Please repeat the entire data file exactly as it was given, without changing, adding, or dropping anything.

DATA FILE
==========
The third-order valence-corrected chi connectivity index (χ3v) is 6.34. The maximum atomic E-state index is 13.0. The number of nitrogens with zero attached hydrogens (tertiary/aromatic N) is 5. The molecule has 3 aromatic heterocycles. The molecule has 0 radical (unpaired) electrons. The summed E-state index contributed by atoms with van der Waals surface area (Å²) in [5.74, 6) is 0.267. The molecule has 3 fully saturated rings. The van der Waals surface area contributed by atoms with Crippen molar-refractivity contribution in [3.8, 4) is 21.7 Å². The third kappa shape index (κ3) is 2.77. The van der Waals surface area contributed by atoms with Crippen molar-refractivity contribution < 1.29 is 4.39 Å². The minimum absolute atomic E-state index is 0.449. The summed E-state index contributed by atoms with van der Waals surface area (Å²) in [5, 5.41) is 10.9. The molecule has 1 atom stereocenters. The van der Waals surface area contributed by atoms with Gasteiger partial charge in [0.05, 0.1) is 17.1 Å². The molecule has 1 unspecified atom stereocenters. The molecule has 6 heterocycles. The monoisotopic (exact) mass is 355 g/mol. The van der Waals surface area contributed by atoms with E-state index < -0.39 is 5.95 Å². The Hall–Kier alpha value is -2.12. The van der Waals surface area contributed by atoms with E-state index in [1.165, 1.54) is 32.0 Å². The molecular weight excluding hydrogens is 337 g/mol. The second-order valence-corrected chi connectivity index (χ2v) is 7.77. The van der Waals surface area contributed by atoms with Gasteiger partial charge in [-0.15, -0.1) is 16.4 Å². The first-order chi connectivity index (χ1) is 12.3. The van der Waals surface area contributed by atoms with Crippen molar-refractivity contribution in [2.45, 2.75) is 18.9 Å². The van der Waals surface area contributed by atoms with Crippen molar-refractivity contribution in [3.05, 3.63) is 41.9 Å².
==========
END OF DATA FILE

The third-order valence-corrected chi connectivity index (χ3v) is 6.34. The maximum atomic E-state index is 13.0. The number of nitrogens with zero attached hydrogens (tertiary/aromatic N) is 5. The molecule has 3 aromatic heterocycles. The molecule has 0 radical (unpaired) electrons. The summed E-state index contributed by atoms with van der Waals surface area (Å²) in [5.74, 6) is 0.267. The molecule has 3 fully saturated rings. The van der Waals surface area contributed by atoms with Crippen molar-refractivity contribution in [3.8, 4) is 21.7 Å². The third kappa shape index (κ3) is 2.77. The van der Waals surface area contributed by atoms with Crippen molar-refractivity contribution < 1.29 is 4.39 Å². The minimum absolute atomic E-state index is 0.449. The summed E-state index contributed by atoms with van der Waals surface area (Å²) in [5, 5.41) is 10.9. The molecule has 1 atom stereocenters. The van der Waals surface area contributed by atoms with Gasteiger partial charge in [0.05, 0.1) is 17.1 Å². The molecule has 1 unspecified atom stereocenters. The molecule has 6 heterocycles. The monoisotopic (exact) mass is 355 g/mol. The van der Waals surface area contributed by atoms with E-state index < -0.39 is 5.95 Å². The Hall–Kier alpha value is -2.12. The van der Waals surface area contributed by atoms with E-state index in [1.165, 1.54) is 32.0 Å². The molecular weight excluding hydrogens is 337 g/mol. The second-order valence-corrected chi connectivity index (χ2v) is 7.77. The van der Waals surface area contributed by atoms with Gasteiger partial charge in [-0.15, -0.1) is 16.4 Å². The first-order chi connectivity index (χ1) is 12.3. The van der Waals surface area contributed by atoms with Crippen molar-refractivity contribution in [2.45, 2.75) is 18.9 Å². The van der Waals surface area contributed by atoms with Crippen molar-refractivity contribution in [3.05, 3.63) is 41.9 Å².